Spending Hits Records On Ballot Measures
There was a rally in front of San Francisco City Hall
Tuesday, to support Proposition 89, which could make
California the first state in the nation to put limits on
how much is spent on ballot measures. Supporters of Prop.
89 say it's necessary to stop the kind of political
spending we're seeing this fall.
"Half a billion dollars. It's a disgrace the money is
spent. This is a political industry, really, I mean
lobbyists are paid off. Everyone's on the take," said Rose
Ann DeMoro of the California Nurses Association. "In
campaigns, all corporations and labor unions are limited in
terms of how much money they can give to politicians. And
what it does, it severly limits lobbyists too."
And indeed, look at the spending just on Proposition 87,
which would tax oil in California, so the money could be
used for alternative energy. A record $107 million dollars
has been spent on both sides. The oil companies gave $60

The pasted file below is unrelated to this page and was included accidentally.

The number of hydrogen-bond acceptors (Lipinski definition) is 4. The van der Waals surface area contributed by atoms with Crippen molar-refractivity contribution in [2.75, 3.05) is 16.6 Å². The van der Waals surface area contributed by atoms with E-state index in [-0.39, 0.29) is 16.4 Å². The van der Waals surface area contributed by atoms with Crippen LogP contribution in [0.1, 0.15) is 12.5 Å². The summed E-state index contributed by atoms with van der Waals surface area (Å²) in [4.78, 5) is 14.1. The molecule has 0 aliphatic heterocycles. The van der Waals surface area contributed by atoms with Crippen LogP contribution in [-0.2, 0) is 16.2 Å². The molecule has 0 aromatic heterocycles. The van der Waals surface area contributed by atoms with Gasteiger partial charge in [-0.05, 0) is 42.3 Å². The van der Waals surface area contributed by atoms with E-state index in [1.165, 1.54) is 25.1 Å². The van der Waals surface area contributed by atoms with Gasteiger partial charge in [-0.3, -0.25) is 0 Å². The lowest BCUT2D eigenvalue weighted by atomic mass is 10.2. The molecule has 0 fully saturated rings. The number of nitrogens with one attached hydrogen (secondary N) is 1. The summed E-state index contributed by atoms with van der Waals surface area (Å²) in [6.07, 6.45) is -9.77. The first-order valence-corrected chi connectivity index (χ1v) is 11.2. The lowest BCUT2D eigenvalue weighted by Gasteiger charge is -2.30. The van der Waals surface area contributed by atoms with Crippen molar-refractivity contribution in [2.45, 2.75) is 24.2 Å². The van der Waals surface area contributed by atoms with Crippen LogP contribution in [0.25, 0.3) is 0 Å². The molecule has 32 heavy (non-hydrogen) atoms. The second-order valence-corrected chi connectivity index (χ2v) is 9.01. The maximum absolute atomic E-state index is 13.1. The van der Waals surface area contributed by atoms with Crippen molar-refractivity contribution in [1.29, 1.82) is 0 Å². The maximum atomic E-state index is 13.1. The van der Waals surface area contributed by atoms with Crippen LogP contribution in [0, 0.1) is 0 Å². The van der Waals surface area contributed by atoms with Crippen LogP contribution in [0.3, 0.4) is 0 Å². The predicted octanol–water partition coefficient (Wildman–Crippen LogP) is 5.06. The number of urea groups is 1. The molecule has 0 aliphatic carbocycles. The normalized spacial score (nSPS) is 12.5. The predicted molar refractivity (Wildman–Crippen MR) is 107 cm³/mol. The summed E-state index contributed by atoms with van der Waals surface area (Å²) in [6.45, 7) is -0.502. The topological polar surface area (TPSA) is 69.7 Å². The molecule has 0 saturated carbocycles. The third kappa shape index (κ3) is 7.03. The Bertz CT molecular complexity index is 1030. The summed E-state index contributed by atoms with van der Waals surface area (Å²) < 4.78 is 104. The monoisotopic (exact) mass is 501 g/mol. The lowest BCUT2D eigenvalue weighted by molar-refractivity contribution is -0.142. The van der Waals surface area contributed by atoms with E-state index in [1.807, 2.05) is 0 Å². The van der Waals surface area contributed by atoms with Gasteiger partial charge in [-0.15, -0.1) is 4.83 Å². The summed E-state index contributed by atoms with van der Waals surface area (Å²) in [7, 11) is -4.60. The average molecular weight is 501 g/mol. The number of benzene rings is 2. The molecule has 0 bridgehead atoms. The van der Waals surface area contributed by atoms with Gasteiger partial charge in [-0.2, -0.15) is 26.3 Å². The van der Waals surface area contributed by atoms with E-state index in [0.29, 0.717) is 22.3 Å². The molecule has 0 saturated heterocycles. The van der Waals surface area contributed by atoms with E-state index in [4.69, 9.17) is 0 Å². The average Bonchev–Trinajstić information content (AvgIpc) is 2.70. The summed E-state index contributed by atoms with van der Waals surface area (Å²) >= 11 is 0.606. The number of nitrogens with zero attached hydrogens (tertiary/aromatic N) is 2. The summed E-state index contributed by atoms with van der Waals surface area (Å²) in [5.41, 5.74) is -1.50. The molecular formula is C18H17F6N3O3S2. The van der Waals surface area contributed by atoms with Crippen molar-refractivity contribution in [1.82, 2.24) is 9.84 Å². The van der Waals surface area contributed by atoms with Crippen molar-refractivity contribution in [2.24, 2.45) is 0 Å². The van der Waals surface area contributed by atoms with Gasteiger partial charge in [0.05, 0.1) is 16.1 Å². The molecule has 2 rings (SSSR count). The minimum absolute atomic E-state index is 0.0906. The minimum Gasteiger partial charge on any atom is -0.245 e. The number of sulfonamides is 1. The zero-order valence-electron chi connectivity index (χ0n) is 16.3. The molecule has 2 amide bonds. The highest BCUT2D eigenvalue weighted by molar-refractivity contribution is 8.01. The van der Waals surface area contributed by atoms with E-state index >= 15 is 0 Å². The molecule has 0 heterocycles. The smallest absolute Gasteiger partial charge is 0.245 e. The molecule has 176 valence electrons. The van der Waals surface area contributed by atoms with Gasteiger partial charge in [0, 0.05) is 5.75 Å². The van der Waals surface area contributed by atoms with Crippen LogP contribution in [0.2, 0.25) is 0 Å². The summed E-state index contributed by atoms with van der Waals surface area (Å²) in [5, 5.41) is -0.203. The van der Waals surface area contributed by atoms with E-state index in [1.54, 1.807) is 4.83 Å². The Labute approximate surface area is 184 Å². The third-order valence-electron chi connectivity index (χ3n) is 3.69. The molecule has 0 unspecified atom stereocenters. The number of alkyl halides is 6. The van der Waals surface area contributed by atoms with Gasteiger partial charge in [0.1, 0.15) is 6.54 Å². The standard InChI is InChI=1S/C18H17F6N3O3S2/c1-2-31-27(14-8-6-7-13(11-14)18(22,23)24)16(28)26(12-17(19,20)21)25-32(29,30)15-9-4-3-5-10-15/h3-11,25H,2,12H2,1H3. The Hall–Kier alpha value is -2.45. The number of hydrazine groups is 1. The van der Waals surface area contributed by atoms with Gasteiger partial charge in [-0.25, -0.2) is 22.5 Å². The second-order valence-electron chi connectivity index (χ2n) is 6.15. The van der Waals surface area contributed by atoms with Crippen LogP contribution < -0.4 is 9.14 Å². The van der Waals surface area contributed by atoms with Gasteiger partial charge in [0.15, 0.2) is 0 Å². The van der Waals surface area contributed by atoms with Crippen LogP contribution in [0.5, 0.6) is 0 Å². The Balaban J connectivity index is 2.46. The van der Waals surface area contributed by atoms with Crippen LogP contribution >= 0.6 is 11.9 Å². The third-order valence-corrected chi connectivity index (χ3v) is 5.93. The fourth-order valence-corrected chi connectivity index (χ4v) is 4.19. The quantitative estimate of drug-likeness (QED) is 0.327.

million to fight it, and Hollywood moneyman Stephen Bing
gave $40 million of his own money to support it, with ads
that include President Bill Clinton.
Then there's Prop. 86, which would increase the cigarette
tax. Two tobacco companies have already spent $54 million
to defeat it.
But is Prop. 89, the campaign spending initiative, really
the answer to this onslaught? No, say several newspaper
editorials, and groups like the Chamber of Commerce.
"It's probably unconstituional, it places unfair
limitations on different categories of participants of the
political process," said Jim Lazarus of the San Francisco
Chamber of Commerce. "The business community throughout the
state, small and large are opposed to it. Again it's an
unfair tax, small business, large business, it places 200
million dollars of taxpayer money into the political
process. I'm not sure what the point of it is."
And there is one final note of irony on Propostion 89,
which promises to get big money out of politics. Supporters
held a fundraiser in Los Angeles on Tuesday night, which
costs up to $1,000 a head. Apparently, it takes big money
to fight big money.
See the article on CBS 5 Eyewitness News - Bay Area website